Shedding: A Season of Dread
As I walk the dimly lit hallway, I can just make out tiny black clouds swirling around my bare ankles. I open the door and several small dervishes advance from a darkened corner. I hear the light “tink-tink” of metal colliding like spare change and a slow ripple of air ascends, carrying on its current a dense mist of finely-barbed flotsam. Through the dispersing miasma, a large black figure looms, slowly transforming from the horrific to the domestic. It’s only Rex, my loyal Rottweiler/Shepherd mix. He has just emerged from a long nap and refreshed himself by shaking every inch of his ninety pound body, sending hundreds of hair particles dancing towards communion with their fallen comrades.
It is the nightmare that recurs every year. That seemingly interminable interlude that sees a spike in vacuum sales and strikes terror into the hearts of the boldest pet owners -SHEDDING SEASON.
In much of the world, “Shedding Season” occurs in the spring, when temperatures warm for the first time after a long winter. If you live in a warm climate, “Shedding Season” is a cruel misnomer, as pets’ coats never really seasonally adjust due to the lack of – well – seasons. Pets here can shed year round.
1. Brushing. While it is always important to keep your pet well-groomed for the health and happiness of both you and your pet, during the higher volume shedding months it becomes absolutely essential. Daily brushing of your dog or cat not only reduces the amount of hair left on your furniture, clothes and floors, it also protects against matting (which can be painful to your pet) and helps to keep your pet’s coat healthy by eradicating dirt and redistributing natural oils. Plus, pets usually enjoy being brushed (gently) so why not take this opportunity to turn the ritual into a daily bonding experience with your pet?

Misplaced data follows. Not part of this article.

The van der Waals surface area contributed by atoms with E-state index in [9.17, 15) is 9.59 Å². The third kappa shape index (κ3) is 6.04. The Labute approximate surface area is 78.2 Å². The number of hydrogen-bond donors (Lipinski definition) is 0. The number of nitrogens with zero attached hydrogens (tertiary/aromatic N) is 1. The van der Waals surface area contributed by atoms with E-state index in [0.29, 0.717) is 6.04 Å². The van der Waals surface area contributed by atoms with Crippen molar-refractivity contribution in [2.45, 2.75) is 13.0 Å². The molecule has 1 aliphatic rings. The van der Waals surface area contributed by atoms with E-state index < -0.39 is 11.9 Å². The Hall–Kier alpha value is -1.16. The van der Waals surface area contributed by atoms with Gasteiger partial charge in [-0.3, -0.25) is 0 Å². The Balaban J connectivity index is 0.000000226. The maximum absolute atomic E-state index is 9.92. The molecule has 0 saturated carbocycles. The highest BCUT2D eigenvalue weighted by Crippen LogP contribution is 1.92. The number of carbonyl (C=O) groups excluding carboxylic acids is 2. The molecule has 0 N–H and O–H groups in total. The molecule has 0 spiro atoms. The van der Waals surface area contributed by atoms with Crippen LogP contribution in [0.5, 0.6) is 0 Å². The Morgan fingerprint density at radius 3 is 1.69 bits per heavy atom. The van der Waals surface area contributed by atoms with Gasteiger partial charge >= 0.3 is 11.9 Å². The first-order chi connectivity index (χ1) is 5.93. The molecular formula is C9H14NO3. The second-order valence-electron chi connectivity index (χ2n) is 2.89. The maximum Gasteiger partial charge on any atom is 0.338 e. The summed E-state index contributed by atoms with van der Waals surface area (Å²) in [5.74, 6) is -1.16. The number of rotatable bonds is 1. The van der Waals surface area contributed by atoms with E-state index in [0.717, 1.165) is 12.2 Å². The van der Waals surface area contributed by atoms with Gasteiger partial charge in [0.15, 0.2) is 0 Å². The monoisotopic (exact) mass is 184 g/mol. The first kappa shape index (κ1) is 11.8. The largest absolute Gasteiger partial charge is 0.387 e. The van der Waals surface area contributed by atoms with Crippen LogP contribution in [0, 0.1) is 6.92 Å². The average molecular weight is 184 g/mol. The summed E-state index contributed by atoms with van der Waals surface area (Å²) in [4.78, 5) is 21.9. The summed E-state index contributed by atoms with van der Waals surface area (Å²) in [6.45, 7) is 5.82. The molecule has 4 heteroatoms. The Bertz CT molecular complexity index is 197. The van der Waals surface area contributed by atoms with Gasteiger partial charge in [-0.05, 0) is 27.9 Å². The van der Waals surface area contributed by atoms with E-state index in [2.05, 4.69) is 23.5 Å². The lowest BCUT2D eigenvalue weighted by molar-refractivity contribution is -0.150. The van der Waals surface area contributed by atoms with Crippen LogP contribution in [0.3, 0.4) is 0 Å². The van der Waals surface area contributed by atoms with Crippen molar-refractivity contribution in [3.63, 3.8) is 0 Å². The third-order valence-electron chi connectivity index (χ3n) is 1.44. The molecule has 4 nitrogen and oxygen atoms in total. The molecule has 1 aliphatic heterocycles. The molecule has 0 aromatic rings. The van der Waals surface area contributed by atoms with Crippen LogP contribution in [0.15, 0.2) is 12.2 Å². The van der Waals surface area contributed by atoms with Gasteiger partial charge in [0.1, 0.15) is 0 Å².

2. Bathing. Bathe your pet at least once a week with a shampoo formulated for your pet (don’t use people shampoo – animals have different skin pH than humans).
Make sure to rinse your pet thoroughly and towel them dry. (Rex’s preference for drying off is a brisk game of chase followed by a faux “bullfight” wherein I hold a giant bath sheet and exclaim, “Ole’, Rex!” as he ploughs through.) You can then brush your pet as his coat dries in order to remove the hair that was loosened by shampooing.
3. Grooming. Most professional groomers have anti-shedding treatments for dogs and cats that include special shampoos and tools that get to the stubborn undercoat without causing discomfort to your pet. Many well-known pet supply chains have grooming services that provide these special treatments at surprisingly affordable prices. Consider getting your pet professionally groomed towards the beginning of Shedding Season so that you can more easily maintain your pet’s coat at home. Rex’s recipe for success: A trip to the groomer for a bath, an anti-shedding treatment with the FURminator and an overall trim.
With just these few investments and a little maintenance on your part, you and your pet will escape the nightmarish landscape of the Season of Dread.